STEAM Volunteer Program with LAUSD & Oasis Center International

By Jen Wong

Oasis Center International was established in 2012 to provide STEAM (science, technology, engineering, architecture and mathematics) education to under-resourced youth in low- to moderate-income neighborhoods in Orange County. After over five years of concentrating efforts in Orange County and impacting nearly 10,000 students, there was interest in expanding the reach to Los Angeles.

I have been a volunteer with Oasis since 2014, and this experience has fueled my interest in introducing youth to the field of architecture and its basic principles. In addition to working with Oasis, I have also volunteered my time and support to other architecture and design programs around LA, including LAUSD career days and Makers Mess workshops. When Oasis pitched a 10-week pilot arts program to LAUSD’s Mayberry Elementary School in Echo Park, I was asked to create and teach the curriculum for the Architecture + Design Afterschool Program.

The Architecture + Design Afterschool Program kicked off in January 2019 with a group of 20 fourth and fifth graders who were challenged with weekly activities involving individual and group projects. Each activity focused on creative problem solving, designing within constraints, and working with the strengths and weaknesses of materials.

Left: Classroom where sessions took place.
Right: Each week, the tasks built on work done the week before.

Week 1: Define What Architecture and Design Mean to You

Week 2: Positive and Negative Space

Week 3: Building Footprint and Elevations

Week 4-5: Scale – What is Big/Small?

Week 6-7: Construction Materials

Week 8-9: Compression vs. Tension Fundamentals

Week 10: Furniture, Fixtures, and Equipment – Lighting

As a means of documenting and providing tactile learning resources, disposable single use cameras were provided to each student. Throughout the duration of the program, each student was limited to taking 27 exposures of what inspired them in and out of the classroom. We also utilized five shared cameras for the students to take pictures of each week’s lessons. There were a few kids who jumped at the opportunity to photograph their classmates’ work, and would experiment with taking progress photos from different angles. One student was very invested in documenting the class activities and helped stage the final products for photos on the second to last week of class. The simplicity and almost archaic use of the tool and development of film kept their attention and fueled their curiosity.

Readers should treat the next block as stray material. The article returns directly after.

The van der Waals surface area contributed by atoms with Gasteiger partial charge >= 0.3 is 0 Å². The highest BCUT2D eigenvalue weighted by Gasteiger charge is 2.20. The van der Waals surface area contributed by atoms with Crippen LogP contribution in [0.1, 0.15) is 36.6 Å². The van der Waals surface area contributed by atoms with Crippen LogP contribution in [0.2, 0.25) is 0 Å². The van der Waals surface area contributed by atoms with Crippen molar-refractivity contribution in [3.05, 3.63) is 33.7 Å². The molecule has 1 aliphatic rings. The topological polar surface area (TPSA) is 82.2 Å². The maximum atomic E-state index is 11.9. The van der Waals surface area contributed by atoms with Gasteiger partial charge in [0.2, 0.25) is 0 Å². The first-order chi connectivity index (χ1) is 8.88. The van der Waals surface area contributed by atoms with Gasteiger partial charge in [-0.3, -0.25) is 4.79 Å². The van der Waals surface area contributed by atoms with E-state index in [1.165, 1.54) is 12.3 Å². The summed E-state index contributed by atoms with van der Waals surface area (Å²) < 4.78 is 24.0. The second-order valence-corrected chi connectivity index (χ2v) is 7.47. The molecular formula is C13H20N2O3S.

Left: Students learned how to build formwork and created concrete versions of their designs.
Right: Students set their concrete models out to dry and released them from the formwork the following week.

Initially, most students associated architecture with construction. A few of them had parents who worked in the construction industry and grasped the concepts rather quickly. A majority of the students were exposed to architectural design principles for the first time. Confusion turned to intrigue and curiosity once verbally expressed concepts translated into tactile activities. Throughout the program, I saw that 2D concepts were harder to grasp than 3D problem solving. Some students would lose focus or couldn’t understand the purpose when asked to draft/draw their massing models, or when taught how to enlarge their built models as 2D drawings on graph paper. I recognized that I needed to task the students with something they could visualize or assign activities that required team effort. When I asked the students to build an object or test the structural integrity – destroy their models using weights – I noticed that the students stayed engaged and excited for the whole class.

Left: Three basic building techniques were introduced.
Right: The strengths and weaknesses of each were apparent once collectively compared at the end of the program.

The pilot program was a learning experience for both the students and myself, and ultimately was a successful one. Oasis Center International has a three year contract with LAUSD and that includes the Architecture + Design Afterschool Program and also a tap dancing after school program, so more students will be exposed to the program and the fields of architecture and design. Since I created the curriculum for the A+D pilot program, I chose to head the effort to see what worked and what didn’t before proposing that others volunteer their time to lead sessions. Oasis’ main goal is to continue the program with LAUSD and grow the their reach from an initial focus in Orange County to include Los Angeles. Oasis is actively recruiting volunteers willing to come to their office and share in their mission, as well as help expand their reach in Los Angeles elementary and middle schools.

Memory box of images students captured during the program gifted to the school principal.

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